Imagine Michael O’Connor hiding in a closet while you sit in your living room watching television. You go up to bed and he starts rifling through your things, taking what he wants. You hear a noise downstairs. It’s dark. You’re alone. The noise is too sharp to be anything but someone in your house. A footstep. A thud. You don’t have a dog or a husband. What do you do?
You call the cops. Five minutes pass. You hold your breath.
He’s coming up the stairs. You’re on the second floor. Too high to jump.
If this guy wants to hurt you, he’s going to. You imagine being stabbed. Raped. Killed. He’s almost to your door and you have no defense except to hide.
The sad reality is that cops don’t prevent crime. They react to it. Little solace when you’ve been victimized.
Have you been robbed? I have.
In 1995 I bought a brand new Chevy Cavalier Z24. It wasn’t the coolest car on the planet, but I worked my butt off to buy it. The first night I parked it at my apartment, someone jammed a screwdriver into the lock, got in, and ripped the plastic off the steering column. Luckily the thief couldn’t get past the alarm.
A few years earlier I had a Datsun 210 parked in front of city hall in New Bedford. That car was stolen on a Saturday afternoon. My college textbooks, my golf clubs, clothes. Stuff I was really attached to. I was a kid working my way through college 80 hours a week in the summer and fulltime during the school year. I couldn’t afford to replace all that stuff. But some punk took my stuff and sold it for a tenth of its value.
Years later I lived in a really nice neighborhood, the kind of place you move to get away from city life. Three years ago people started breaking into houses and cars at night. I had had enough of punks walking in and taking what they wanted from me. I had plenty of guns, but nothing suitable for regular carry. I bought a .380 that I could wear every day. And I did.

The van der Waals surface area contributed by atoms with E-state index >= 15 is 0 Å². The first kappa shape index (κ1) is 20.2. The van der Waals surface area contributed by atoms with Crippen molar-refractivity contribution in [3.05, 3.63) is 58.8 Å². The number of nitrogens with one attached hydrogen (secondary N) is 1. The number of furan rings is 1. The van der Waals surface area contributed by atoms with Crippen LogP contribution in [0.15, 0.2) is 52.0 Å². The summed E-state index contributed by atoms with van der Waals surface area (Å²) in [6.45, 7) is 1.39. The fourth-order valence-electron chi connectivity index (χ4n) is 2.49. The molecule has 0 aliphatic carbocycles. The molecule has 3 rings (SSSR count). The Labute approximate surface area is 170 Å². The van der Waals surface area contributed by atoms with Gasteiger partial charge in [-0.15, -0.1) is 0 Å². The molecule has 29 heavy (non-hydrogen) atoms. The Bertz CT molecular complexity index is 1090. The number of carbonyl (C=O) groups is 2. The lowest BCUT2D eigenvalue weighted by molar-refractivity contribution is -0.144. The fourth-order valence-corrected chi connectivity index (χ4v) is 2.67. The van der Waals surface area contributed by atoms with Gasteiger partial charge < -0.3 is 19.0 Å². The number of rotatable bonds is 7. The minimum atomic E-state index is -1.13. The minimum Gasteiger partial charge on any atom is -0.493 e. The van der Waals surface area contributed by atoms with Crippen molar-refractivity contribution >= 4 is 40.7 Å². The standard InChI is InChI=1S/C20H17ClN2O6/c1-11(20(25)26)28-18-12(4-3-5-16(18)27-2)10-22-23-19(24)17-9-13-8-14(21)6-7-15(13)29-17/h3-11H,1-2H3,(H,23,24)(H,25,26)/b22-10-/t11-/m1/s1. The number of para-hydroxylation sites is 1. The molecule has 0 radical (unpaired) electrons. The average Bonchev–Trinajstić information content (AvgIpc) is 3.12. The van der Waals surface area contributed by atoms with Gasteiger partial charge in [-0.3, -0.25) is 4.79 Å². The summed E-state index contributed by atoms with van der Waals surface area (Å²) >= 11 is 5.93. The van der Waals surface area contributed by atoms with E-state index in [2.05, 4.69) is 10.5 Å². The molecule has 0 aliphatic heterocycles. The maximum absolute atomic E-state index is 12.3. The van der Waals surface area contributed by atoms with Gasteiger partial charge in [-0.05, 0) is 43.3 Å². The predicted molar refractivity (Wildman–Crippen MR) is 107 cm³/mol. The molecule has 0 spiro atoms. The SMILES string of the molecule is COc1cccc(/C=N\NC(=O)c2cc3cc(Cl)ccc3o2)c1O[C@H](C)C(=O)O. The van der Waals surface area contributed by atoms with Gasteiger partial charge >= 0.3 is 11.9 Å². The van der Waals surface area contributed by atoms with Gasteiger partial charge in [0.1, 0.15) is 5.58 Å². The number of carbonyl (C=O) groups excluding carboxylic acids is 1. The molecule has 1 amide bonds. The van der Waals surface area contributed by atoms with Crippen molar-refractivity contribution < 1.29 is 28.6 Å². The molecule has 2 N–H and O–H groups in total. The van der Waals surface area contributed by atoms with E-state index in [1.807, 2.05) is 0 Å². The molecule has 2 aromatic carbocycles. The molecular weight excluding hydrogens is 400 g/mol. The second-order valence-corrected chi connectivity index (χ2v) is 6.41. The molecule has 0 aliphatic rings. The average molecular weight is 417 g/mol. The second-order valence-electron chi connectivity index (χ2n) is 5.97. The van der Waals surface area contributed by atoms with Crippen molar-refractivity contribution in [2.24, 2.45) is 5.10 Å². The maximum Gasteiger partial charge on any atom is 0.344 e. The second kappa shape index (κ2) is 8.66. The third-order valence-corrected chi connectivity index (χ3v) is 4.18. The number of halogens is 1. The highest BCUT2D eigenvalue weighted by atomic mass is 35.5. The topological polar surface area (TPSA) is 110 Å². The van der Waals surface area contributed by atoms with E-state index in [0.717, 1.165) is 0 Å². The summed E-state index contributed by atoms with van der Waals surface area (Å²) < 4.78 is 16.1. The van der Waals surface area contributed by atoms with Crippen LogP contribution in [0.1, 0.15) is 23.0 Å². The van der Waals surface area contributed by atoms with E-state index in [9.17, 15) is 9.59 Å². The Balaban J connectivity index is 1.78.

An old boss of mine said, “If you’re not part of the solution, you’re part of the problem.”
Three times I did what George Zimmerman would have done. I saw cars parked in the neighborhood that didn’t belong and I walked up to them, gun in my belt, and asked what they were doing. All three times they drove away and I didn’t see them again.
I didn’t flash my gun. I didn’t shoot anybody. But these guys knew not to come back.
There has been a lot of media hype and attention to the fact that George Zimmerman was an older “white looking” guy and Treyvon Martin was a “black” kid. The media loves to inflame racial tensions when a story like this hits the news, but what about the facts?
What I haven’t been seeing in the media is that the residents of the Retreat at Twin Lakes, the complex where Zimmerman was community watch coordinator, made 402 calls to the police in one year. Are you kidding me? 402 calls. That’s a crime epidemic. No wonder Zimmerman was out there with a gun.
You may be thinking Zimmerman was a nut, calling the cops every five minutes. Nope. According to Wikipedia, Zimmerman called the cops 16 times. So, 386 times other people called.
My question to you is… If you lived in this complex wouldn’t you be out there with a gun next to Zimmerman?
We can’t know the outcome of this case before it is tried, but before you convict George Zimmerman in your own mind, consider the following:
- The Retreat at Twin Lakes had 402 calls to the police in one year.
- Zimmerman called the cops, one of the rare times he did, because he thought something was wrong.
- Trayvon Martin may have been young, but he was 7” taller than Zimmerman.
- There is a photo of blood coming out of the back of Zimmerman’s head, taken by a bystander.
- Eyewitnesses report Martin attacking Zimmerman, though the information is sketchy.
When I consider these facts it appears to me that Zimmerman was part of the solution. He was out there trying to stop a crime wave around his home. Martin felt threatened by Zimmerman because he was being followed. Based on what I read, Martin had a right to be where he was, but instead of telling Zimmerman so, he attacked. Who attacked whom may not be known, but it appears that Martin was winning the fight and threatened to cause serious injury to Zimmerman by smashing his head against the ground. That’s when Zimmerman shot Martin dead.
Martin’s death is a tragedy. We may never know what really happened, but before you convict George Zimmerman, consider that we all have a responsibility to our community. Right or wrong, George Zimmerman was trying to protect his.
What do you think happened that night?